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When the Wine Runs Out

When the Wine Runs Out

John 2:1-11

1 Corinthians 12:1-11

We’re a celebratory people! We love to celebrate and mark the high points in life. Things like graduations... birthdays... anniversaries... homecomings... Kirkin’ of the Tartans... along with many other things: including weddings. Many families put a lot of time and effort and money into celebrating weddings!

And in Jesus’ day, things were much the same. Weddings were a big deal... and the whole community turned out to celebrate!

Now, that being said, there are those who don’t quite understand why Jesus would waste his precious time on earth, turning water into wine. I mean, here in West Point, we have four or five liquor stores. Every convenience store and grocery store… Givorns… Kroger… Walmart… all carry an abundance of wine. So we don’t seem to have a wine shortage to say the least.

Of course, most of us don’t have problems with the other miracles Jesus performed. The healing of the blind man, the raising of Lazarus, the healing of the paralytic. But Jesus turning water into wine… and that being his very first public miracle… sometimes gives us problems. It seems a touch frivolous. After all this was just a wedding, celebratory or not… Jesus didn’t even have to be there. I’m sure he had better things to do with his time. But as we look at the story today, maybe, just maybe… You and I will walk away with a new understanding and appreciation for the scripture.

Of course, when you stop and you think about it, the story of the wedding feast, is a sobering picture of life. Because, this story reminds us of something that most of us already know, but often fail to admit. It reminds us, that sooner or later, no matter how hard we try, no matter how well we plan and prepare, at some point... the wine runs out.

When the wedding feast took place, Jesus was about 30 years old. Scholars think Mary may have been a widow… Joseph is thought of been 15 or 20 years older than Mary… So he was either too old to attend social functions, or he had passed on. Regardless, what we do know, is that Mary entrusted Jesus, as her eldest son, to take care of things. She looked to Jesus for support in guidance, even though she didn’t always understand his ways.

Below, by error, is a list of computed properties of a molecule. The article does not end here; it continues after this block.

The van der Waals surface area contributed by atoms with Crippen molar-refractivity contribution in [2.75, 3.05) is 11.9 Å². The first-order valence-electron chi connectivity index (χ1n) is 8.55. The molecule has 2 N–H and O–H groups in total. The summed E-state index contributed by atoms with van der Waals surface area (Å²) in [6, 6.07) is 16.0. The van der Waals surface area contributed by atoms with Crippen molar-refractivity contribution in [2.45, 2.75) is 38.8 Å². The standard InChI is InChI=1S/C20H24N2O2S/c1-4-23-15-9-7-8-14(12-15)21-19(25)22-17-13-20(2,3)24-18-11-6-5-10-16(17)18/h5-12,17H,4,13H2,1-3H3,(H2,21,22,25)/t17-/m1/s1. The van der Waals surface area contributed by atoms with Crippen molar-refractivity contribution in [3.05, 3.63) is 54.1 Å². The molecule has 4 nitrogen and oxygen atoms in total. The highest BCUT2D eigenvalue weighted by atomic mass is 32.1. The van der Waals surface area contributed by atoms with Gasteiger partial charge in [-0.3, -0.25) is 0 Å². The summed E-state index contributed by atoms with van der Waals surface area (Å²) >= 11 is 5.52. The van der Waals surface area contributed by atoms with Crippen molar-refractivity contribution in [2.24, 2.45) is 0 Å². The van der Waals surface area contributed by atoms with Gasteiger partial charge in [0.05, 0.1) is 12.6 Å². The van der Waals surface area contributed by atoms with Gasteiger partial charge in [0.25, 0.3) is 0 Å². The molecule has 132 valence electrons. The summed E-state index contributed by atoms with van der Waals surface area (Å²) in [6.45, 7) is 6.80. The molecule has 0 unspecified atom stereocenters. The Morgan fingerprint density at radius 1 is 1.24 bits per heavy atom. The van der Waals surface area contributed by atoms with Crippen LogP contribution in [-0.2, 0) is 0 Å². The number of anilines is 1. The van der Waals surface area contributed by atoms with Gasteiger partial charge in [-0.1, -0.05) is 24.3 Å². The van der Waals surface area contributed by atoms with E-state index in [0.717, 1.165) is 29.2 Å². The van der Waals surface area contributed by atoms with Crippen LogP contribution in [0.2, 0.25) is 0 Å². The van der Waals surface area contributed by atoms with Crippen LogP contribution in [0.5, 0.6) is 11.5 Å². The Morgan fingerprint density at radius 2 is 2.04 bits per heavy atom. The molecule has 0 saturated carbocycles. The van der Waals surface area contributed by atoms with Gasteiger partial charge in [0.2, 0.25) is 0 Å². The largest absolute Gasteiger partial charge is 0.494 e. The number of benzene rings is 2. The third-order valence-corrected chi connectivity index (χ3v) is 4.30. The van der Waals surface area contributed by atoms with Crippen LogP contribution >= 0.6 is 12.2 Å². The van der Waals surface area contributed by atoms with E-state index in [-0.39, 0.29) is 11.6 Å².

And that sounds an awful lot like us, doesn’t it? That’s often our predicament… When trouble comes our way, we ask God to intercede, but we don’t always trust his ways of doing things. He doesn’t always answer our prayers the way we want, the way we expect, so we sometimes feel like God is saying, “what concern is that to me?” Of course, after a few bumps along the way… we learn to trust Christ anyway, just like Mary did. She turned to her helpers, and said, “do whatever he tells you.” So they brought in six large empty water barrels, each one holding about 30 gallons… That’s 6×30 = 180 gallons , “and they filled them up to the brim.”

Of course, we hear from this story, that not only Jesus - but his newly called disciples - were invited to the wedding. And that’s important to know. Because, having just been called to follow Christ, the disciples were searching for something… For grace, a power, a vision. They were looking for a reason to continue following Jesus. They were setting off on a journey that was going to take them through mountains and valleys, highs and lows, as they followed the path of Christ in his ministry. It wouldn’t always be easy.

So put yourself in their shoes for just a moment. Surely there was some degree of trepidation, and fear. After all they were leaving most of their security behind… Their homes, their families. Their friends their jobs. And they like most of us, we’re surely looking for some confirmation that they had made the right decision.

But John tells us that after watching with her own eyes… after seeing Jesus turn ordinary water into wine, “they believed in him.” They witnessed an actual miracle… Not hearsay, not secondhand speculation, or rumors. They had watched with their own eyes as Jesus turned the ordinary into the extraordinary! And now they believed. They were no longer following Jesus on a simple whim, or impulse. They truly believed.

Now, I don’t know about you, but that sounds an awful lot like human nature to me, doesn’t it? We want to believe, we’re taught to believe… After all, our grandparents believed, our parents believed, so we should believe too, right? So we take a leap of faith and we start following Christ, not really knowing where will end up, or why we’re even doing it. But later, often much later, after a few lonely valleys and running out of our own strength… We learn what it really means to “trust and obey.” It’s usually only after the “wine runs out” that we fully believe.